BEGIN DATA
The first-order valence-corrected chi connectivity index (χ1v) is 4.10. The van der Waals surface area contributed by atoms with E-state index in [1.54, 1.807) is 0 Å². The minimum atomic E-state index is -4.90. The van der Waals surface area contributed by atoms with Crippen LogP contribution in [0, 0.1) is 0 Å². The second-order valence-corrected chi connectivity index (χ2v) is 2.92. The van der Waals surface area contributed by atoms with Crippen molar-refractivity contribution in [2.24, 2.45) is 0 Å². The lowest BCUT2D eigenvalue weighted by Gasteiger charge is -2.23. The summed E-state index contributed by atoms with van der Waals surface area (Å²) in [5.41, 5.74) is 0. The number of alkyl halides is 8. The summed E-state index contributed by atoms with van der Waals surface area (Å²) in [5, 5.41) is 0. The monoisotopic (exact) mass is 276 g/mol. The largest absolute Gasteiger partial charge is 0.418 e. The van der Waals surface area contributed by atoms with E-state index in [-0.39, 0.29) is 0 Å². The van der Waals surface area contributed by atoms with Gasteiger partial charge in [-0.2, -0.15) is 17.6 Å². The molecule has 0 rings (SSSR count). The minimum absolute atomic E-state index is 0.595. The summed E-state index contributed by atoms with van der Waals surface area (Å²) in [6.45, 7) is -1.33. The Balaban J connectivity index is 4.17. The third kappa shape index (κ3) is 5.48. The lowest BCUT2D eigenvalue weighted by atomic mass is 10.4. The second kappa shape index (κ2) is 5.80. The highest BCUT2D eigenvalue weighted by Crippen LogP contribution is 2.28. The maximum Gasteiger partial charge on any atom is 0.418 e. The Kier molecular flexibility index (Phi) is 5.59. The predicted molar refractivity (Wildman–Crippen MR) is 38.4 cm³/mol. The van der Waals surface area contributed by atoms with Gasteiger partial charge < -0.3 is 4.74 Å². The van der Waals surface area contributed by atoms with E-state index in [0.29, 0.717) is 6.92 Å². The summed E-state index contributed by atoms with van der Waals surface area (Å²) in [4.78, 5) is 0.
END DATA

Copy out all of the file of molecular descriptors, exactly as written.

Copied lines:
The first-order valence-corrected chi connectivity index (χ1v) is 4.10. The van der Waals surface area contributed by atoms with E-state index in [1.54, 1.807) is 0 Å². The minimum atomic E-state index is -4.90. The van der Waals surface area contributed by atoms with Crippen LogP contribution in [0, 0.1) is 0 Å². The second-order valence-corrected chi connectivity index (χ2v) is 2.92. The van der Waals surface area contributed by atoms with Crippen molar-refractivity contribution in [2.24, 2.45) is 0 Å². The lowest BCUT2D eigenvalue weighted by Gasteiger charge is -2.23. The summed E-state index contributed by atoms with van der Waals surface area (Å²) in [5.41, 5.74) is 0. The number of alkyl halides is 8. The summed E-state index contributed by atoms with van der Waals surface area (Å²) in [5, 5.41) is 0. The monoisotopic (exact) mass is 276 g/mol. The largest absolute Gasteiger partial charge is 0.418 e. The van der Waals surface area contributed by atoms with E-state index in [-0.39, 0.29) is 0 Å². The van der Waals surface area contributed by atoms with Gasteiger partial charge in [-0.2, -0.15) is 17.6 Å². The molecule has 0 rings (SSSR count). The minimum absolute atomic E-state index is 0.595. The summed E-state index contributed by atoms with van der Waals surface area (Å²) in [6.45, 7) is -1.33. The Balaban J connectivity index is 4.17. The third kappa shape index (κ3) is 5.48. The lowest BCUT2D eigenvalue weighted by atomic mass is 10.4. The second kappa shape index (κ2) is 5.80. The highest BCUT2D eigenvalue weighted by Crippen LogP contribution is 2.28. The maximum Gasteiger partial charge on any atom is 0.418 e. The Kier molecular flexibility index (Phi) is 5.59. The predicted molar refractivity (Wildman–Crippen MR) is 38.4 cm³/mol. The van der Waals surface area contributed by atoms with Gasteiger partial charge < -0.3 is 4.74 Å². The van der Waals surface area contributed by atoms with E-state index in [0.29, 0.717) is 6.92 Å². The summed E-state index contributed by atoms with van der Waals surface area (Å²) in [4.78, 5) is 0.